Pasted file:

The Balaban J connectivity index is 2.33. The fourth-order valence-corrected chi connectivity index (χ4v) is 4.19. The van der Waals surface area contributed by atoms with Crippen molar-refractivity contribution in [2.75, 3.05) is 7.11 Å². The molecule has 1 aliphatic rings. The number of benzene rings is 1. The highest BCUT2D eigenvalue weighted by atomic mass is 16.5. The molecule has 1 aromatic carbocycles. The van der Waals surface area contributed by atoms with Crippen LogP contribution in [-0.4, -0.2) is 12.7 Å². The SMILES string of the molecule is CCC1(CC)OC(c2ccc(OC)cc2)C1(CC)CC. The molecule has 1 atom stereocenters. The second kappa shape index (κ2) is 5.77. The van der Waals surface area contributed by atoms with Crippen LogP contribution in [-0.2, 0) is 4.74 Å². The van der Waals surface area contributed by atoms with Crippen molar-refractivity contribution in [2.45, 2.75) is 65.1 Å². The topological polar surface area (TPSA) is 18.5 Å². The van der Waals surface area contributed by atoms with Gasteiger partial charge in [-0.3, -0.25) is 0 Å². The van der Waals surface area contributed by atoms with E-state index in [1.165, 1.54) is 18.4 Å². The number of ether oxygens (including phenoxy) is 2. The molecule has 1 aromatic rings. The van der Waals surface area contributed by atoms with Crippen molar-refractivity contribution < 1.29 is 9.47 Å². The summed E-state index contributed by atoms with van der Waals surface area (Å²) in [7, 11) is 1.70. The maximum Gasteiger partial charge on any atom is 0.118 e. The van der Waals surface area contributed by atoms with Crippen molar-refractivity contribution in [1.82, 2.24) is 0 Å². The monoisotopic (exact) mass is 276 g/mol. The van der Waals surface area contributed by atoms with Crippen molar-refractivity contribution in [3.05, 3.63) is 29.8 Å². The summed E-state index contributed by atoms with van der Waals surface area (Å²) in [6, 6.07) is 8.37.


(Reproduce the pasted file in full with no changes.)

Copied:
The Balaban J connectivity index is 2.33. The fourth-order valence-corrected chi connectivity index (χ4v) is 4.19. The van der Waals surface area contributed by atoms with Crippen molar-refractivity contribution in [2.75, 3.05) is 7.11 Å². The molecule has 1 aliphatic rings. The number of benzene rings is 1. The highest BCUT2D eigenvalue weighted by atomic mass is 16.5. The molecule has 1 aromatic carbocycles. The van der Waals surface area contributed by atoms with Crippen LogP contribution in [-0.4, -0.2) is 12.7 Å². The SMILES string of the molecule is CCC1(CC)OC(c2ccc(OC)cc2)C1(CC)CC. The molecule has 1 atom stereocenters. The second kappa shape index (κ2) is 5.77. The van der Waals surface area contributed by atoms with Crippen LogP contribution in [-0.2, 0) is 4.74 Å². The van der Waals surface area contributed by atoms with Crippen molar-refractivity contribution in [2.45, 2.75) is 65.1 Å². The topological polar surface area (TPSA) is 18.5 Å². The van der Waals surface area contributed by atoms with Gasteiger partial charge in [-0.3, -0.25) is 0 Å². The van der Waals surface area contributed by atoms with E-state index in [1.165, 1.54) is 18.4 Å². The number of ether oxygens (including phenoxy) is 2. The molecule has 1 aromatic rings. The van der Waals surface area contributed by atoms with Crippen molar-refractivity contribution < 1.29 is 9.47 Å². The summed E-state index contributed by atoms with van der Waals surface area (Å²) in [7, 11) is 1.70. The maximum Gasteiger partial charge on any atom is 0.118 e. The van der Waals surface area contributed by atoms with Crippen molar-refractivity contribution in [1.82, 2.24) is 0 Å². The monoisotopic (exact) mass is 276 g/mol. The van der Waals surface area contributed by atoms with Crippen molar-refractivity contribution in [3.05, 3.63) is 29.8 Å². The summed E-state index contributed by atoms with van der Waals surface area (Å²) in [6, 6.07) is 8.37.